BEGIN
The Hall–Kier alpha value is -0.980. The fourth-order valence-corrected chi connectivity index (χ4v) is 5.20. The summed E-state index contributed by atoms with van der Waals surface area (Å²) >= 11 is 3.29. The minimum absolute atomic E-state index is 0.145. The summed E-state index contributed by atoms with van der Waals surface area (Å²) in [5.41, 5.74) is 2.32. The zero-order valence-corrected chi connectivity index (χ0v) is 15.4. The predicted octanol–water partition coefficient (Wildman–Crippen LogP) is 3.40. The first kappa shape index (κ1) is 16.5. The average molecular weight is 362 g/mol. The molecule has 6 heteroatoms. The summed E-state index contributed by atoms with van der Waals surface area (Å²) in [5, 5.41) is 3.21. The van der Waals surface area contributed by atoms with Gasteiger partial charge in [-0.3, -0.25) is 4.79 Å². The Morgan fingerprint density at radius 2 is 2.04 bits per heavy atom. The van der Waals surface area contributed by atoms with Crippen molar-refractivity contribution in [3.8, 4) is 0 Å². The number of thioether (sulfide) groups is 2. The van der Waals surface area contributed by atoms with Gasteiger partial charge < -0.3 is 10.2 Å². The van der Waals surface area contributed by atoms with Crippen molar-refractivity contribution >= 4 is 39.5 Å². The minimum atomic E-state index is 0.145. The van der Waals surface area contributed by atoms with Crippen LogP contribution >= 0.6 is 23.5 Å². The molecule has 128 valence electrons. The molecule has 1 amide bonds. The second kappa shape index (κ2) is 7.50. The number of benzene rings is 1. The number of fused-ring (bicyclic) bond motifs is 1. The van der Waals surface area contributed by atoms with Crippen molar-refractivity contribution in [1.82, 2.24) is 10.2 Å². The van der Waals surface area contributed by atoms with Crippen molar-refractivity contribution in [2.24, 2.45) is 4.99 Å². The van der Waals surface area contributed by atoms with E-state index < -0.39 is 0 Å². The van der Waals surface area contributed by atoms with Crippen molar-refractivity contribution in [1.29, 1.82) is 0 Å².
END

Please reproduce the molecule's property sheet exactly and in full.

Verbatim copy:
The Hall–Kier alpha value is -0.980. The fourth-order valence-corrected chi connectivity index (χ4v) is 5.20. The summed E-state index contributed by atoms with van der Waals surface area (Å²) >= 11 is 3.29. The minimum absolute atomic E-state index is 0.145. The summed E-state index contributed by atoms with van der Waals surface area (Å²) in [5.41, 5.74) is 2.32. The zero-order valence-corrected chi connectivity index (χ0v) is 15.4. The predicted octanol–water partition coefficient (Wildman–Crippen LogP) is 3.40. The first kappa shape index (κ1) is 16.5. The average molecular weight is 362 g/mol. The molecule has 6 heteroatoms. The summed E-state index contributed by atoms with van der Waals surface area (Å²) in [5, 5.41) is 3.21. The van der Waals surface area contributed by atoms with Gasteiger partial charge in [-0.3, -0.25) is 4.79 Å². The Morgan fingerprint density at radius 2 is 2.04 bits per heavy atom. The van der Waals surface area contributed by atoms with Crippen molar-refractivity contribution in [3.8, 4) is 0 Å². The number of thioether (sulfide) groups is 2. The van der Waals surface area contributed by atoms with Gasteiger partial charge < -0.3 is 10.2 Å². The van der Waals surface area contributed by atoms with Crippen molar-refractivity contribution >= 4 is 39.5 Å². The minimum atomic E-state index is 0.145. The van der Waals surface area contributed by atoms with Crippen LogP contribution >= 0.6 is 23.5 Å². The molecule has 128 valence electrons. The molecule has 1 amide bonds. The second kappa shape index (κ2) is 7.50. The number of benzene rings is 1. The number of fused-ring (bicyclic) bond motifs is 1. The van der Waals surface area contributed by atoms with Crippen molar-refractivity contribution in [1.82, 2.24) is 10.2 Å². The van der Waals surface area contributed by atoms with Crippen molar-refractivity contribution in [2.24, 2.45) is 4.99 Å². The van der Waals surface area contributed by atoms with E-state index < -0.39 is 0 Å². The van der Waals surface area contributed by atoms with Crippen molar-refractivity contribution in [1.29, 1.82) is 0 Å².